02 Apr 12 Winds of change

Winds of change

With the Indian government opening up its renewable energy market to foreign players, India has now become a battleground for global giants in the wind energy industry. Many companies are entering the market to capitalize on the huge energy demand in the country.

Energy deficit high and rising

In the financial year 2010-11, energy deficit was about 17000MW or 12% of the required energy at peak demand. Despite this, no major addition happened to the 190GW odd power generation capacity in the previous year. Of this total capacity only around 11% comes from renewable sources (wind, solar and small hydro projects inclusive).
According to an estimate around 327GW power generation capacity would be needed in India by the year 2020.  Renewable energy companies will without doubt have to make a larger contribution to meet this. The huge opportunity that this energy deficit provides is sure to kick off competition by luring more companies to enter the Indian market.

Nuclear energy in the woods

The nuclear disaster in Fukushima has caused many nations to reconsider their energy policies. The Indo-US nuclear deal that India boasted about until a year back now seems less relevant, as the prospect of having a nuclear plant in the vicinity is likely to trigger protests. The nuclear project plans in India suddenly seem to have become comatose.
With the nuclear plans on hold and thermal power primarily controlled by government. Renewable energy investments which earlier seen only as tax saving measure by the rich, now seem to lure more and more investors for the returns it is promising.

There is need for clean energy companies to take on a greater role in filling the energy deficit in the country.

Heated competition in renewable energy sector

Suzlon and Enercon which are the leaders in terms of market share, face serious competition from the other global giants and smaller Indian companies entering the arena. Going forward, companies that were enjoying first mover advantage till now will be on level ground with the new entrants.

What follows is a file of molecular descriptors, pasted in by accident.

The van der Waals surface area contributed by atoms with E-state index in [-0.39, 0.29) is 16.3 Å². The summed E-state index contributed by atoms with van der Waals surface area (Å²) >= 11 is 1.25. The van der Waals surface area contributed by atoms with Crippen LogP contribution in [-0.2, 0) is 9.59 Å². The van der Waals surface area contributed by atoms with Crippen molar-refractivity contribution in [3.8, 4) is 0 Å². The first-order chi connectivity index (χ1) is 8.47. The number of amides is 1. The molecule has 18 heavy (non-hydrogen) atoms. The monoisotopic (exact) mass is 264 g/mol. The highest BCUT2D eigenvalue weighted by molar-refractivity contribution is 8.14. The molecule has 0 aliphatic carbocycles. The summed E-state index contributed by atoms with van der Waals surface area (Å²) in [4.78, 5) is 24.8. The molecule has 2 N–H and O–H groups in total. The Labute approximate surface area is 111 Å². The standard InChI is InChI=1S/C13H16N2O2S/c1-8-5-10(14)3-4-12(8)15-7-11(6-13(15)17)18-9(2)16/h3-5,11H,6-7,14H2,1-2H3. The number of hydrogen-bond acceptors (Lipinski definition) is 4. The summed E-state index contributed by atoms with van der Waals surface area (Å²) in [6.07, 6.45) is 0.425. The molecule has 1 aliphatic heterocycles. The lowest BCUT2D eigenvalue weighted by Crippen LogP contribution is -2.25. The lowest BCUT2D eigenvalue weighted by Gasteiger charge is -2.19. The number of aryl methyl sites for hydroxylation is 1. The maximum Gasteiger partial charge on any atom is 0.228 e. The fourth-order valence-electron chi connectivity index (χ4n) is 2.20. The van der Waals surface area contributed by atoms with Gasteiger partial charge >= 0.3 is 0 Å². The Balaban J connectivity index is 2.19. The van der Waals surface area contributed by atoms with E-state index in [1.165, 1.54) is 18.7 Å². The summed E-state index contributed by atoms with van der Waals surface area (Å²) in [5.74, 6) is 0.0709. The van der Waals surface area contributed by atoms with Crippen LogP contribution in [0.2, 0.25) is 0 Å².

Thus far, Indian projects account for around 21% of the total CDM (Clean Development Mechanism) projects registered worldwide. In the past couple of years two major government initiatives worth mentioning are the Jawaharlal Nehru national solar mission and allowing 100%FDI in renewable energy. While solar energy companies are fighting hard to overcome the technology limitations, in wind energy the country has seen some really big names like GE, Siemens, Gamesa, etc. enter the market in the last few years. These companies with larger product portfolios and better technologies will give tough competition to the incumbents who have limited design and manufacturing capabilities.

Need for CI in wind energy

All the players need to have their antennae up, to stay relevant.  The incumbents need competitive intelligence to protect their turfs against the new entrants, while the new entrants need smart strategies to penetrate the market.

In the fight to stay ahead, wind power companies are competing on many fronts. From acquiring high wind potential land, finding quality vendors for their components, building capacity and partnerships, and most of all to lure big corporate clients these companies are poaching on their competitors. Companies that have been relatively complacent so far will now need to strengthen their competitive intelligence systems and initiatives to maintain and gain competitive advantage.

Ashwin Susarla

Ashwin was a research analyst at ValueNotes.

  • Rahul
    Posted at 09:00h, 30 April Reply

    Energy genrated from 1kg of coal or 1 litre of diesel is much more than that generated by 25 nos of 10KW windmill put together.

    Windmill is okay for individual bungalows, farmhouses, villages etc. They cannot be used to enerise the existing hotels, cities, buildings currently.

    Instead windmills should be used for powering the ships in ocean if possible in near future. This can save the amass amount of Crude Diseal used currently by more than 9500 vessels.

    • Ashwin Susarla
      Posted at 04:11h, 03 May Reply

      @Rahul, Thank you for your comment. but, I have to disagree with you on this. First thing the average capacity of the wind turbines or “wind energy converters” as they are better known is more than 1MW. and these turbines generate as much as 200 thousand units every year, that is approximately the energy required to power a small township for the whole year. the 10KW turbine is certainly not the object of discussion here.
      The thought of using wind energy to power massive ships is great though. certainly this would cut short our fossil fuel consumption by a great deal.

  • Joe Koolippurackal
    Posted at 11:13h, 13 April Reply

    Wind enery isn’t big in India, but there’s no reason to believe that it won’t make it big one day. With the govt. opening the renewable market to foreign players, with proper investment and planning, that day won’t be too far.

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